Boston University Student Criticizes Student Paper for Joking About Rape, Assault in Crime Log

A Boston University student is calling out the campus crime log section of The Daily Free Press, BU’s student newspaper, for “regularly [making] light of crimes like rape, sexual harassment, and assault by prefacing the paragraph-long descriptions of the incidents with jokey, pun-ridden titles.” 

Three examples shared by the anonymous BU student in a post for online outlet xoJane:

“A man tried to break into a female BU student’s on-campus dorm via her balcony. The classy title of this traumatizing incident that could have ended in theft/rape/kidnapping/murder? ‘Where for art thou, creepy dude?’

A man was beaten to the ground and had his head stomped on until he was unconscious and bleeding. ‘Stomp the yard.’ I am sure the victim and his family are touched by this sweet, concerned commentary on his life-threatening injuries in the form of a Ne-Yo movie.

A female BU student was domestically abused and choked by her boyfriend. ‘Choked up.’

According to the student, these headlines “not only completely downplay the severity of the incidents but in some cases even make fun of the victims.”

Among the victims being mocked: the student writer. The headline of her Free Press critique, all caps: “IT HAPPENED TO ME: I WAS RAPED AT BOSTON UNIVERSITY AND THE STUDENT NEWSPAPER MADE A JOKE OF IT.”

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Soon after the student was sexually assaulted — an event which she said “ruined my psychological state for the rest of the year, strained my relationships and student group commitments, and drove down my permanent college GPA” — she learned the reported incident had been published in the Free Press campus crime log.

In her words:

“I will not write it out or link to it because I want to remain anonymous and more importantly I refuse to give it the dignity of being repeated. The only description of the title that I will give, so as to clue you in on just how tasteless it is, is that it is a pun involving a popular rap song that describes the sexual appeal of a woman’s body. So, the angle is how rape-able I was? How enticing I must have been? How much the man wanted me? I felt less-than-human. The day in my life that I was sexually assaulted marked a before-and-after divider in how I felt about myself as a human being and as a woman, and this thoughtless, demeaning description of it by somebody who is a fellow student and supposed ‘journalist’ minimized it to a fucking RAP PUN. This was over a year and a half ago, and I am still livid.”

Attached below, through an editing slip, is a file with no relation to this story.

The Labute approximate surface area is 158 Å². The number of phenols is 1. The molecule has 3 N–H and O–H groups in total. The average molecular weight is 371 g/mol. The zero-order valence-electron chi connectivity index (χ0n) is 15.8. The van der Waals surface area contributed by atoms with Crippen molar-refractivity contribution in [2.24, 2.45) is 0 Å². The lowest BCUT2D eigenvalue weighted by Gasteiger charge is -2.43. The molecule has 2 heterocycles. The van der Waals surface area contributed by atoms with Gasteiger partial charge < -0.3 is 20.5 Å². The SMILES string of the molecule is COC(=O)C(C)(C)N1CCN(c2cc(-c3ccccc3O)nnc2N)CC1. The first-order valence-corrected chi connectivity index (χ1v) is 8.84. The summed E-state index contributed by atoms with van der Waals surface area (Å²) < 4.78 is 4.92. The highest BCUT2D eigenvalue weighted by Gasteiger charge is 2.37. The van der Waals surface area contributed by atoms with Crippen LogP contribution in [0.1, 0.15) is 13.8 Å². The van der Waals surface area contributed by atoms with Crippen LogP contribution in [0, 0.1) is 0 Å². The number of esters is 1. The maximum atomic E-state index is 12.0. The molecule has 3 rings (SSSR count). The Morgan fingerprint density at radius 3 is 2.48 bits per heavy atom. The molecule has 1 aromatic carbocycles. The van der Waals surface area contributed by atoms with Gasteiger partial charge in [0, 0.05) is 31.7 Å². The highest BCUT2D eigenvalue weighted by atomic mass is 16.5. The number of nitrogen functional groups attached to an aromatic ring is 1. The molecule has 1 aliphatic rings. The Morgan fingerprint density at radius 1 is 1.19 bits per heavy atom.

Alex Nawar, the chairman of the paper’s board of directors, immediately issued a public apology for what he confirms are “callous sub-headlines making light of serious issues and inadvertently exploiting victims of crime for humor.”

According to Nawar, some archived headlines are already being changed and new editorial policies and staff training will be implemented.

As he writes, “Going forward, the Free Press will publish Crime Logs with only serious headlines, in an effort to keep our student population aware of criminal activity and to give victims their due respect. We are updating past sub-headlines to reflect our new standards. In addition to changing Crime Logs, we plan to begin mandatory sensitivity training for new editors at the start of each semester.”

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Roughly two years ago, the Free Press also earned criticism and outside media attention for displaying sexual insensitivity. As I previously posted, in spring 2011, the paper published an April Fools’ Day issue that included spoof stories on Cinderella’s alleged involvement in a prostitution ring, BU frat brothers slipping Alice in Wonderland LSD, and the dwarves from Snow White participating in a group rape of a female BU student.

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As the headline of a Boston community news site story asked at the time, “It’s just not April Fools’ Day without some Disney rape, murder, and prostitution jokes, eh?”

Related

Boston’s Daily Free Press Publishes April Fools’ Day Stories on Cinderella Prostitution, Dwarf Gang Rape

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